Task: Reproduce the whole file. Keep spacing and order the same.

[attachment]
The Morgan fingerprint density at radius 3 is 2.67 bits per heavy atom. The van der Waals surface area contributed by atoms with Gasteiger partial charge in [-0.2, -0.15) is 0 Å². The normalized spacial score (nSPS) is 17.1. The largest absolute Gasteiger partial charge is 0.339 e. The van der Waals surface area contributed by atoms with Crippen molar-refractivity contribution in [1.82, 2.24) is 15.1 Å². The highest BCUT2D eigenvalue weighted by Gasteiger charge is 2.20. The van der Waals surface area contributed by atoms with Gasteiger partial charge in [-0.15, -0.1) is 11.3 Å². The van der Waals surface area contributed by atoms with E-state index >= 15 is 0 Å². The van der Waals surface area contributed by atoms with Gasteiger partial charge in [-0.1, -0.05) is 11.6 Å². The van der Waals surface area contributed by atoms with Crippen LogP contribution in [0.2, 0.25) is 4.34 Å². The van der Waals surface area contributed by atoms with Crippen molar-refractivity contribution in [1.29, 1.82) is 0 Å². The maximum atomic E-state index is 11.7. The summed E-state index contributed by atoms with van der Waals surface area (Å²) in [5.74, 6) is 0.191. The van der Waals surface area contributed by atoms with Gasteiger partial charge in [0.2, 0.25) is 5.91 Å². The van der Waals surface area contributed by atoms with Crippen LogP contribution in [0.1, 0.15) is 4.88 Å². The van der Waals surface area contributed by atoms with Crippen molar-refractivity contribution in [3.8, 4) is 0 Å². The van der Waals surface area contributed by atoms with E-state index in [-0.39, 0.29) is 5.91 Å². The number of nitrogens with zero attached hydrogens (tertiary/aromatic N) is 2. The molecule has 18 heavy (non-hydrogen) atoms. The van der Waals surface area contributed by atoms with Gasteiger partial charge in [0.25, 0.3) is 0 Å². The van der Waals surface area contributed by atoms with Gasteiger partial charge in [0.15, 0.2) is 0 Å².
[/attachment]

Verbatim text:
The Morgan fingerprint density at radius 3 is 2.67 bits per heavy atom. The van der Waals surface area contributed by atoms with Gasteiger partial charge in [-0.2, -0.15) is 0 Å². The normalized spacial score (nSPS) is 17.1. The largest absolute Gasteiger partial charge is 0.339 e. The van der Waals surface area contributed by atoms with Crippen molar-refractivity contribution in [1.82, 2.24) is 15.1 Å². The highest BCUT2D eigenvalue weighted by Gasteiger charge is 2.20. The van der Waals surface area contributed by atoms with Gasteiger partial charge in [-0.15, -0.1) is 11.3 Å². The van der Waals surface area contributed by atoms with E-state index >= 15 is 0 Å². The van der Waals surface area contributed by atoms with Gasteiger partial charge in [-0.1, -0.05) is 11.6 Å². The van der Waals surface area contributed by atoms with Crippen LogP contribution in [0.2, 0.25) is 4.34 Å². The van der Waals surface area contributed by atoms with Crippen molar-refractivity contribution in [1.29, 1.82) is 0 Å². The maximum atomic E-state index is 11.7. The summed E-state index contributed by atoms with van der Waals surface area (Å²) in [5.74, 6) is 0.191. The van der Waals surface area contributed by atoms with Gasteiger partial charge in [0.2, 0.25) is 5.91 Å². The van der Waals surface area contributed by atoms with Crippen LogP contribution in [0.1, 0.15) is 4.88 Å². The van der Waals surface area contributed by atoms with Crippen molar-refractivity contribution in [3.8, 4) is 0 Å². The van der Waals surface area contributed by atoms with E-state index in [-0.39, 0.29) is 5.91 Å². The number of nitrogens with zero attached hydrogens (tertiary/aromatic N) is 2. The molecule has 18 heavy (non-hydrogen) atoms. The van der Waals surface area contributed by atoms with Gasteiger partial charge in [0.25, 0.3) is 0 Å². The van der Waals surface area contributed by atoms with Gasteiger partial charge in [0.15, 0.2) is 0 Å².